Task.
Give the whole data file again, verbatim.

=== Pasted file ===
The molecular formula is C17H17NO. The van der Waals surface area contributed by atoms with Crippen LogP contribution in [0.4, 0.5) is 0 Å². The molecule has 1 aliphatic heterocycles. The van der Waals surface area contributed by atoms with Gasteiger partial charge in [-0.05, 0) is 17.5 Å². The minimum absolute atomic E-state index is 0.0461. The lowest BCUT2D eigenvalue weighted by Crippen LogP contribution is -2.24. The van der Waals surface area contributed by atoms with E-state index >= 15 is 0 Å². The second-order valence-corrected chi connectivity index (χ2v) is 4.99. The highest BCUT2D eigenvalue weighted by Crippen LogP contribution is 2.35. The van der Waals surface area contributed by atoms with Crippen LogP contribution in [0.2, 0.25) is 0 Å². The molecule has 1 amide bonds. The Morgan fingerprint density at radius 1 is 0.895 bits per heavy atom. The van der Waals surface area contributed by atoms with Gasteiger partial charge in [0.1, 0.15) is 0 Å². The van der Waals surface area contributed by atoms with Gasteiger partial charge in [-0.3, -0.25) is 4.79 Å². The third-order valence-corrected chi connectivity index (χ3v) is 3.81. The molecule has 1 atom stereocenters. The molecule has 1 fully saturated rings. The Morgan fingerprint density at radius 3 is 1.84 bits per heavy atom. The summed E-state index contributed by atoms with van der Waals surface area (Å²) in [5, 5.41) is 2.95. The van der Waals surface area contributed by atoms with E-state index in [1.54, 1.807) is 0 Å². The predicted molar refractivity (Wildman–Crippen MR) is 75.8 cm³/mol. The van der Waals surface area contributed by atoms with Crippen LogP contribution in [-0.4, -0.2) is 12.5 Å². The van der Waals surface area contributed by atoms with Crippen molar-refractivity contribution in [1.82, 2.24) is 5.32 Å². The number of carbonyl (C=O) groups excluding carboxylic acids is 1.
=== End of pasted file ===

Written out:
The molecular formula is C17H17NO. The van der Waals surface area contributed by atoms with Crippen LogP contribution in [0.4, 0.5) is 0 Å². The molecule has 1 aliphatic heterocycles. The van der Waals surface area contributed by atoms with Gasteiger partial charge in [-0.05, 0) is 17.5 Å². The minimum absolute atomic E-state index is 0.0461. The lowest BCUT2D eigenvalue weighted by Crippen LogP contribution is -2.24. The van der Waals surface area contributed by atoms with E-state index >= 15 is 0 Å². The second-order valence-corrected chi connectivity index (χ2v) is 4.99. The highest BCUT2D eigenvalue weighted by Crippen LogP contribution is 2.35. The van der Waals surface area contributed by atoms with Crippen LogP contribution in [0.2, 0.25) is 0 Å². The molecule has 1 amide bonds. The Morgan fingerprint density at radius 1 is 0.895 bits per heavy atom. The van der Waals surface area contributed by atoms with Gasteiger partial charge in [0.1, 0.15) is 0 Å². The van der Waals surface area contributed by atoms with Gasteiger partial charge in [-0.3, -0.25) is 4.79 Å². The third-order valence-corrected chi connectivity index (χ3v) is 3.81. The molecule has 1 atom stereocenters. The molecule has 1 fully saturated rings. The Morgan fingerprint density at radius 3 is 1.84 bits per heavy atom. The summed E-state index contributed by atoms with van der Waals surface area (Å²) in [5, 5.41) is 2.95. The van der Waals surface area contributed by atoms with E-state index in [1.54, 1.807) is 0 Å². The predicted molar refractivity (Wildman–Crippen MR) is 75.8 cm³/mol. The van der Waals surface area contributed by atoms with Crippen LogP contribution in [-0.4, -0.2) is 12.5 Å². The van der Waals surface area contributed by atoms with Crippen molar-refractivity contribution in [1.82, 2.24) is 5.32 Å². The number of carbonyl (C=O) groups excluding carboxylic acids is 1.